Calculus: Early Transcendentals 8th Edition

Published by Cengage Learning
ISBN 10: 1285741552
ISBN 13: 978-1-28574-155-0

Chapter 14 - Section 14.2 - Limits and Continuity - 14.2 Exercise: 9

Answer

limit does not exist.

Work Step by Step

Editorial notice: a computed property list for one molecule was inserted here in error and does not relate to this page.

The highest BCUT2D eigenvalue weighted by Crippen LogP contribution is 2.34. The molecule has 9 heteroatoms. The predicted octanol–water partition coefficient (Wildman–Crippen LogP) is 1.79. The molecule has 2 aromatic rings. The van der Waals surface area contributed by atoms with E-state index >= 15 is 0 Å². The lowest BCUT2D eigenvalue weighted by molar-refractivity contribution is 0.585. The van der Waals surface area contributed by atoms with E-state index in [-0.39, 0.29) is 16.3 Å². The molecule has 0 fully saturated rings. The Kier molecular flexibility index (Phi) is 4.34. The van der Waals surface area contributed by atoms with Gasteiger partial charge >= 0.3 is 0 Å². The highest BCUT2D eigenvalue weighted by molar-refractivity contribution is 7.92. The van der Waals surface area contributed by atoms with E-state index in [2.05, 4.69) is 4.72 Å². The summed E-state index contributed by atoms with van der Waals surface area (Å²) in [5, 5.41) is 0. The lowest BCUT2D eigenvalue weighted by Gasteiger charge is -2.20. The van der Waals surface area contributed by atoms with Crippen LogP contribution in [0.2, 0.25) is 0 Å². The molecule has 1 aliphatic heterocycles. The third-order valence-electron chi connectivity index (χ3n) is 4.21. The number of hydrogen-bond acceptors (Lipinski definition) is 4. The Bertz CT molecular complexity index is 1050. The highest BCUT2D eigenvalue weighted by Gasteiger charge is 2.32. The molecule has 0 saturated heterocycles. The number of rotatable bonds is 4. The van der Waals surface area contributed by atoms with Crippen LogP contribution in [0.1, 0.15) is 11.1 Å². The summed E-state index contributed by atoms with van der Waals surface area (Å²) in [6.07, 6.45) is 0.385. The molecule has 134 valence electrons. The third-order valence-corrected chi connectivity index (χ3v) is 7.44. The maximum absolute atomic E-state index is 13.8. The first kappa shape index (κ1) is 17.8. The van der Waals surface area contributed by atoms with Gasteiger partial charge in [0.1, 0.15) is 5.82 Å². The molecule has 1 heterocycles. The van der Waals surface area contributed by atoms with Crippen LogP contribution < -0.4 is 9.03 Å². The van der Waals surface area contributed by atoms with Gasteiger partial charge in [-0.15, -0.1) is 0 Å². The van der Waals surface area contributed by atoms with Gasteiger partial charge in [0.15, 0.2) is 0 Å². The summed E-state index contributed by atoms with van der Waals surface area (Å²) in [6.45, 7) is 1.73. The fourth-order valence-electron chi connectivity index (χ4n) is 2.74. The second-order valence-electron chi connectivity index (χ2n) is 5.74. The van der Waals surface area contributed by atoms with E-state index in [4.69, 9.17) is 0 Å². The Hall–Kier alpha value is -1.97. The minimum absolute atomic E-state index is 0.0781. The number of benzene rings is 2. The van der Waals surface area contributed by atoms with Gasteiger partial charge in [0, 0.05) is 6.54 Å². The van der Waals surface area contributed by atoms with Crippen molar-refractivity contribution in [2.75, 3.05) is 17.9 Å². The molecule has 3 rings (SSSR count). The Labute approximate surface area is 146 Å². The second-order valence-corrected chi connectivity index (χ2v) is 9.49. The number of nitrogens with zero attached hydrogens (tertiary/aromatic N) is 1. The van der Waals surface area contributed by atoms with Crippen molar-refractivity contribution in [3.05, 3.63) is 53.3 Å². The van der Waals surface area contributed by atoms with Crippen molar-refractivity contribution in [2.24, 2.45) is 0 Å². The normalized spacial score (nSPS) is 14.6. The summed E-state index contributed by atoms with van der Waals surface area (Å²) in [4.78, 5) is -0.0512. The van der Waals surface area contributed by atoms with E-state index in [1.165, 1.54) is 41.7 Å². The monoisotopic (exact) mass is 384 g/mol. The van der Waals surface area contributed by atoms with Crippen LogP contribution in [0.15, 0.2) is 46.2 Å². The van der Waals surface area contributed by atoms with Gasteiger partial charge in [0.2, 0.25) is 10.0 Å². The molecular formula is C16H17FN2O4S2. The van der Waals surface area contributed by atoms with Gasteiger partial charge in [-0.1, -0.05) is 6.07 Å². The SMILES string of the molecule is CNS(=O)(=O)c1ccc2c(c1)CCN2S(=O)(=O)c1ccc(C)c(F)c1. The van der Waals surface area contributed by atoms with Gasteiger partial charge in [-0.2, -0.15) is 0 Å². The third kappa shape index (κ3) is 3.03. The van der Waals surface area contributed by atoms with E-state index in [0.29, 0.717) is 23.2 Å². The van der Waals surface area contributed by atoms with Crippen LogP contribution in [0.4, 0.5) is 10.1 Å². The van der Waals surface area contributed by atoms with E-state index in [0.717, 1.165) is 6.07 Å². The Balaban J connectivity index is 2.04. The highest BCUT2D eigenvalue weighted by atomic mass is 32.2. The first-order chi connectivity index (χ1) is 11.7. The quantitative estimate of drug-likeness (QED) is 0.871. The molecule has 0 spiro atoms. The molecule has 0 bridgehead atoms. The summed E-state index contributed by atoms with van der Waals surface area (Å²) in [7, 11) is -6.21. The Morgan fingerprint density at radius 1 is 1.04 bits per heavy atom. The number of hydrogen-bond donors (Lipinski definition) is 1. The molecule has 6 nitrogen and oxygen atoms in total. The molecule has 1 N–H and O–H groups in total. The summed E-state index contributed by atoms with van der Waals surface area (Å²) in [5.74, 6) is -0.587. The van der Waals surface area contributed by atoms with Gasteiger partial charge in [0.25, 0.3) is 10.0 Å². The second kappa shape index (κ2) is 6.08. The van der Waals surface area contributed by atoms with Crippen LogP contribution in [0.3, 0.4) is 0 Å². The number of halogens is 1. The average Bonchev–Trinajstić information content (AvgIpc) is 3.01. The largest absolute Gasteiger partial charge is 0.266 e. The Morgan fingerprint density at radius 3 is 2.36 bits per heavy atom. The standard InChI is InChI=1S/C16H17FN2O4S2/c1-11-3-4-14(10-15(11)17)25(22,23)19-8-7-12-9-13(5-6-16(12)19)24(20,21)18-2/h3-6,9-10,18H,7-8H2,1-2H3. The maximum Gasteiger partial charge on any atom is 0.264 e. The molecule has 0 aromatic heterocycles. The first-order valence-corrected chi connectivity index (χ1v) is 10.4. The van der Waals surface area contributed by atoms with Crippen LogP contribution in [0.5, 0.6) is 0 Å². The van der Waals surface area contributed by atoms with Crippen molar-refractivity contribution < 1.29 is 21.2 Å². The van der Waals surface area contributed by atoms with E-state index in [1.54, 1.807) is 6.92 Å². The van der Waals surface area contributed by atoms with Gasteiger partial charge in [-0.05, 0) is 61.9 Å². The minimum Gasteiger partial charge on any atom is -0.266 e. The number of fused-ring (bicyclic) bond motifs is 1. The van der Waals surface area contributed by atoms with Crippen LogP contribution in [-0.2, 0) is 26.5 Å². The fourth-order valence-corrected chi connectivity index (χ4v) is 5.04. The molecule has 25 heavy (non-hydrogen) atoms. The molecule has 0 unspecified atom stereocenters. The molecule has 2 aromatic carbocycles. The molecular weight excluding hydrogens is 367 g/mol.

We notice that if we directly substitute limits in the given function $f(x,y)=\frac{x^{4}-4y^{2}}{x^{2}+2y^{2}}$ Then $f(0,0)=\frac{0}{0}$ We get intermediate form. Therefore, we will calculate limit of function in the following way. To evaluate the limit along the x-axis use $y=0$ $f(x,0)=\frac{x^{4}-4y^{2}}{x^{2}+2y^{2}}=\frac{x^{4}-0}{x^{2}+0}=x^{2}$ To evaluate limit along y-axis; put $x=0$ $f(0,y)=\frac{x^{4}-4y^{2}}{x^{2}+2y^{2}}=-2$ For a limit to exist, all paths must converge to the same point. This is not the case, so the limit does not exist.
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